There are a few elements of authenticity in the film, but as a totality the film deals much more Malcolm X as an American icon, as a projection of what Spike Lee thought was the way to make a film about an iconic, very controversial person. Thus, we do not have an absolutely "real" representation. We have an adjusted representation ( the film) of an adjusted representation (Alex Haley's decisions about how to configure the life of Malcolm Little/ El Hajj Malik el Shabazz; Haley's epilogue for the autobiography is crucial. We need to examine how Malcolm's conflict with the Honorable Elijah Muhammed was first "represented" in The Autobiography of Malcolm X (and account for Alex Haley's agency in adjusting Malcolm's autobiographical narrative); when we view the portrayal of the conflict in Lee's film, we have to recall that distortion is an element of film as a medium and that even minimally edited documentaries will provide us with distortions. Lee's film is a biopic not a documentary. That fact may frustrate the expectations of some spectators.
10. And I was confused in seeing the movie Do the Right Thing. I'm just wondering what is the right thing to do?
The right thing to do is to continue to ask the question "What is the right thing to do?". This is the most straightforward response I can make to the question, because all decisions about right actions are most often determined by the specifics of a given situation.
ADDITIONAL BRIEF COMMENTS
School Daze ----Spike Lee exaggerates the internal culture of the HBCU---preoccupation with ritual, preoccupation with "color" distinctions derived from the history of American slavery, sexual negotiations in order to delineate why HBCUs are special institutions within the dynamic space of American higher education.
Do the Right Thing ---In the Internet ranking constructed by Vulture.Com, this film is judged to be "a triumph of craftsmanship and vision, with both Lee and cinematographer Ernest Dickerson delivering a powerfully atmospheric snapshot of life in late-eighties Bed-Stuy [Brooklyn] at a time of escalating racial tension in the city. But the film's precise, funny characters and vivid, sweltering look would meant nothing without Lee's wise and ultimately sad vision of multicultural America as a place where good intentions and casual mistrust are as commonplace as the local pizzeria." Moreover, the film is a decidedly New York vision of what is sad about multicultural America; Lee's films about New Orleans and Chicago give us slightly better visions of how American citizens co-exist. Indeed, the portrayal of Chicago in Chi-Raq (2015) illuminates Lee's uncanny ability to represent frustration, but it also reveals Lee's inability to provide social critiques without large doses of comedy.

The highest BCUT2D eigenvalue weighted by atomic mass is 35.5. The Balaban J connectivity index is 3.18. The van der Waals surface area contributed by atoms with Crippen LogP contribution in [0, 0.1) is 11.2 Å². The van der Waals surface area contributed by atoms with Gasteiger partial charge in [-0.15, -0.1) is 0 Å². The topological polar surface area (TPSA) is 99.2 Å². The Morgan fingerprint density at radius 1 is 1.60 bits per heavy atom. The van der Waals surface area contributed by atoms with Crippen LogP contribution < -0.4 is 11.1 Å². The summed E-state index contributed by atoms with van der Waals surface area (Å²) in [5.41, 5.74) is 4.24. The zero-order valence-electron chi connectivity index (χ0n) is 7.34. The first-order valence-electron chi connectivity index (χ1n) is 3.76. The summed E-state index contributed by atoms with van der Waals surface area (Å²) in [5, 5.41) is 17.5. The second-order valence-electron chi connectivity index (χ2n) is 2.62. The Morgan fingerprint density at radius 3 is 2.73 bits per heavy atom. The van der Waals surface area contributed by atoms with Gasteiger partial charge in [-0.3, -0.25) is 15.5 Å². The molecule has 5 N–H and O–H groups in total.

Malcolm X ---Vulture. Com ranks this film as Lee's second best. "Over its three-and-a-half-hour running time, Malcolm X tells a great American story of a great American character, and is that rare biopic that allows us not only to get to know and understand our hero, but to watch him change. Challenging, moving, and uncompromising, it also never forgets to be gloriously entertaining…." When the actor Ossie Davis explained why he eulogized Malcolm X, he proudly asserted "that Malcolm --- whatever else he was or was not ---- Malcolm was a man!" I argue that biopics are less good than sustained examinations of a man's words as paths to understanding his place in world history.
Jerry W. Ward, Jr. January 15, 2017